None of the state chambers targeted by Democrats flipped in 2020. As in any complex system, many factors likely contributed to these results. Let’s take a look at three possible groups of explanations that may have contributed to state legislative outcomes: gerrymandering, roll-off/ticket-splitting, and enthusiasm/awareness gap.
This analysis aims to describe what happened, but not why the outcomes occurred. An analysis of the “why” would need to address issues like the resonance of Democratic messaging, the impact of the pandemic on Democratic field programs, the impact of misinformation, voter suppression tactics, and other factors. (For an early analysis of some of the “why”s, check out our early analysis.)
One theory is that Democrats weren’t able to flip chambers because of gerrymandering. It goes like this: Democrats picked up the easiest seats in 2018 (minus MN and some PA Senate seats, which weren’t up in ‘18), so what was left in 2020 was harder and Democratic votes couldn’t crash over the “red wall.”
If this is true, we would expect Democrats running for state legislative seats to have, at the chamber level, received more votes than Republicans, but won fewer seats.
For instance, we often use Wisconsin in 2018 as an example of this “seat share gap:” Democrats running for state assembly received 54% of the votes, but only won 36% of the seats (18% seat share gap).
Bottom line: results are mixed.
In most chambers, we should have picked up more seats than we did, particularly in NC (both chambers), WI Assembly, GA House, and PA Senate. We also should have at least tied the MI House and flipped the MN Senate. But generally speaking, Democrats running for state legislative seats did not get enough votes to have flipped chambers even if the maps had been more fair.
[Note: we generally have not restricted analysis to contested seats because gerrymandering purposefully creates “safe” seats by packing like-minded voters into the same districts, and we need to look at the whole chamber to truly see the effect of gerrymandering. The exception is Wisconsin, where we cannot locate vote totals in uncontested races, so our analysis includes contested races only.]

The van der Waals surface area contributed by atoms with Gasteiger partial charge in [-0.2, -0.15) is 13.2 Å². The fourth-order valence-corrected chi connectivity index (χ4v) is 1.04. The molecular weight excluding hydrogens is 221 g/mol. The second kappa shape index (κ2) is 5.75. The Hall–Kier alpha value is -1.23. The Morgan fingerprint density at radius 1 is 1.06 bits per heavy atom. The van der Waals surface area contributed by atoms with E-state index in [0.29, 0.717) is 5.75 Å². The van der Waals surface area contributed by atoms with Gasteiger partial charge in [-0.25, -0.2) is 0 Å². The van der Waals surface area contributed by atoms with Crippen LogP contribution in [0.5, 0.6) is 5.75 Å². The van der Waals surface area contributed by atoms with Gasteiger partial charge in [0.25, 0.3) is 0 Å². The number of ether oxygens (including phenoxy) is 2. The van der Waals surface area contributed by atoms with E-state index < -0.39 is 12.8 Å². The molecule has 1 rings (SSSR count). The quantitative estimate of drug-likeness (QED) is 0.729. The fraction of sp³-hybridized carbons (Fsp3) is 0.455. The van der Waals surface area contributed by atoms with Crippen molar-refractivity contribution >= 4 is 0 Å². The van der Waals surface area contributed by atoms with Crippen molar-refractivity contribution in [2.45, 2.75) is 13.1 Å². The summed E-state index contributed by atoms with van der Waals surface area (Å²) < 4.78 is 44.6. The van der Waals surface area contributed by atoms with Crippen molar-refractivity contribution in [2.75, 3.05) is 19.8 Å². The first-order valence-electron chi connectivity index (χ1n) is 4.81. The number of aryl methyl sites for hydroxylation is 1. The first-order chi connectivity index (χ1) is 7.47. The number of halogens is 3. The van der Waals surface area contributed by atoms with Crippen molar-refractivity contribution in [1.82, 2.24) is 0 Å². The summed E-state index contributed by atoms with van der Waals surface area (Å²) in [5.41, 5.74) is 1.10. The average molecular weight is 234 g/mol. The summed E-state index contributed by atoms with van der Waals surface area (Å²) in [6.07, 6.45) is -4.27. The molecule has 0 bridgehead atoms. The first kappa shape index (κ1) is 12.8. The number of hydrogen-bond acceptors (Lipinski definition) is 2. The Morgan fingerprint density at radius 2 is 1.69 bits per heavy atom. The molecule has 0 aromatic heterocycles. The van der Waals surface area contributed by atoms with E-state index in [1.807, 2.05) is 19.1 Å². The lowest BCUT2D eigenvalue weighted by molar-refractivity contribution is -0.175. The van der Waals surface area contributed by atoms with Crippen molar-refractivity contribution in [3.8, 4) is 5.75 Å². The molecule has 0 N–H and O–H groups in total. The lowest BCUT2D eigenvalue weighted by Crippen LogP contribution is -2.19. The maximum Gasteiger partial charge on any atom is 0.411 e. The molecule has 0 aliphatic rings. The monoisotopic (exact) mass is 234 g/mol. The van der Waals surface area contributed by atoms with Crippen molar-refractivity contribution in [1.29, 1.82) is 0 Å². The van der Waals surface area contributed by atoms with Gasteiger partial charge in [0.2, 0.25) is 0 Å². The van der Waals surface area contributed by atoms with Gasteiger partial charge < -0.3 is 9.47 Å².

Given this year’s state legislative chamber performance:
2020 Election State Legislature Chamber Seat Share Gap
|Chamber||Total chamber votes 2020 leg Dems won||Seats in chamber Dems hold after 2020 Election||Seat Share Gap
***Data as of 12/15/2020
⧫ Two candidates that ran as Democrats in the election defected from the party in mid-November 2020, increasing the gap between Democratic votes cast by voters and Democratic seats occupied by almost 2%. This increase due to the party defections was removed from the seat share gap to focus on gerrymandering.
*Only half of PA Senate seats were up for election but the whole state could vote for President. This may affect findings (i.e., the other 25 seats could lean more Democratic)..
Note: Seat Share Gap indicates the difference between the percentage of the votes that Democratic legislative candidates received in the chamber and the percentage of seats the Democrats won in the chamber.
If it’s not just gerrymandering, then what else could explain the results? It could be ballot roll-off and/or ticket-splitting.
If it’s roll-off (where a person votes only for the top of the ticket and not further down the ballot), we would expect there to be significantly fewer total votes for down-ballot candidates in the chamber than the total number of votes received at the top of the ticket in the chamber.
If it’s ticket-splitting (where a person votes for different parties at the top and bottom of their ballots), we would expect to see downballot candidates get higher vote totals or higher vote shares than upballot candidates running in the same party. In the case of this analysis, all non-presidential candidates are considered downballot candidates compared to presidential candidates. However, there are also cases in which the aggregate total for state legislative candidates is larger than the vote total for Senate or gubernatorial candidates from the same party.